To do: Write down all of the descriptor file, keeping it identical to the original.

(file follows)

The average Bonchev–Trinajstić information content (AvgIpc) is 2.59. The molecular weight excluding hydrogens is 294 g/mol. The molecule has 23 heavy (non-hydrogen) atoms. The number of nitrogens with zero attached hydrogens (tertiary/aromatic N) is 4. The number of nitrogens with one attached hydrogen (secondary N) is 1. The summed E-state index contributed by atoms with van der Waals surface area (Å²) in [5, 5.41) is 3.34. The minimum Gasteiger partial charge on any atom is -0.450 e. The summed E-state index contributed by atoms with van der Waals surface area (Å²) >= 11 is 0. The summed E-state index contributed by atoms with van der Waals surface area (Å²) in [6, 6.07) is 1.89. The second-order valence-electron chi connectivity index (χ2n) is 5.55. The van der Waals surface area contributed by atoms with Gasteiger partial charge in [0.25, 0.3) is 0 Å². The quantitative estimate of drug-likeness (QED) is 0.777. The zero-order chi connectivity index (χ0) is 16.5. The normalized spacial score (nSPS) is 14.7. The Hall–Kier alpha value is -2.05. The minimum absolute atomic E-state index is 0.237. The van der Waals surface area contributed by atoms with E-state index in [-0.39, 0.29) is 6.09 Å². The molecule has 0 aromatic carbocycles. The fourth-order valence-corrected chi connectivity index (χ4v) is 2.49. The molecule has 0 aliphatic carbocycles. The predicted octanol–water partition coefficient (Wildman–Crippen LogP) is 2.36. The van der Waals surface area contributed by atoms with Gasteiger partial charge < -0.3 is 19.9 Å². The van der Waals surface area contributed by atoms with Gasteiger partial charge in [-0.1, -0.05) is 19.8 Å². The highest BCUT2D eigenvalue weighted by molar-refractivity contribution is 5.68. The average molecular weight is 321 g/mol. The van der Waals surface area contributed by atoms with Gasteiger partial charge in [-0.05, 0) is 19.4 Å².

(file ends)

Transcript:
The average Bonchev–Trinajstić information content (AvgIpc) is 2.59. The molecular weight excluding hydrogens is 294 g/mol. The molecule has 23 heavy (non-hydrogen) atoms. The number of nitrogens with zero attached hydrogens (tertiary/aromatic N) is 4. The number of nitrogens with one attached hydrogen (secondary N) is 1. The summed E-state index contributed by atoms with van der Waals surface area (Å²) in [5, 5.41) is 3.34. The minimum Gasteiger partial charge on any atom is -0.450 e. The summed E-state index contributed by atoms with van der Waals surface area (Å²) >= 11 is 0. The summed E-state index contributed by atoms with van der Waals surface area (Å²) in [6, 6.07) is 1.89. The second-order valence-electron chi connectivity index (χ2n) is 5.55. The van der Waals surface area contributed by atoms with Gasteiger partial charge in [0.25, 0.3) is 0 Å². The quantitative estimate of drug-likeness (QED) is 0.777. The zero-order chi connectivity index (χ0) is 16.5. The normalized spacial score (nSPS) is 14.7. The Hall–Kier alpha value is -2.05. The minimum absolute atomic E-state index is 0.237. The van der Waals surface area contributed by atoms with E-state index in [-0.39, 0.29) is 6.09 Å². The molecule has 0 aromatic carbocycles. The fourth-order valence-corrected chi connectivity index (χ4v) is 2.49. The molecule has 0 aliphatic carbocycles. The predicted octanol–water partition coefficient (Wildman–Crippen LogP) is 2.36. The van der Waals surface area contributed by atoms with Gasteiger partial charge < -0.3 is 19.9 Å². The van der Waals surface area contributed by atoms with Gasteiger partial charge in [-0.1, -0.05) is 19.8 Å². The highest BCUT2D eigenvalue weighted by molar-refractivity contribution is 5.68. The average molecular weight is 321 g/mol. The van der Waals surface area contributed by atoms with Gasteiger partial charge in [-0.05, 0) is 19.4 Å².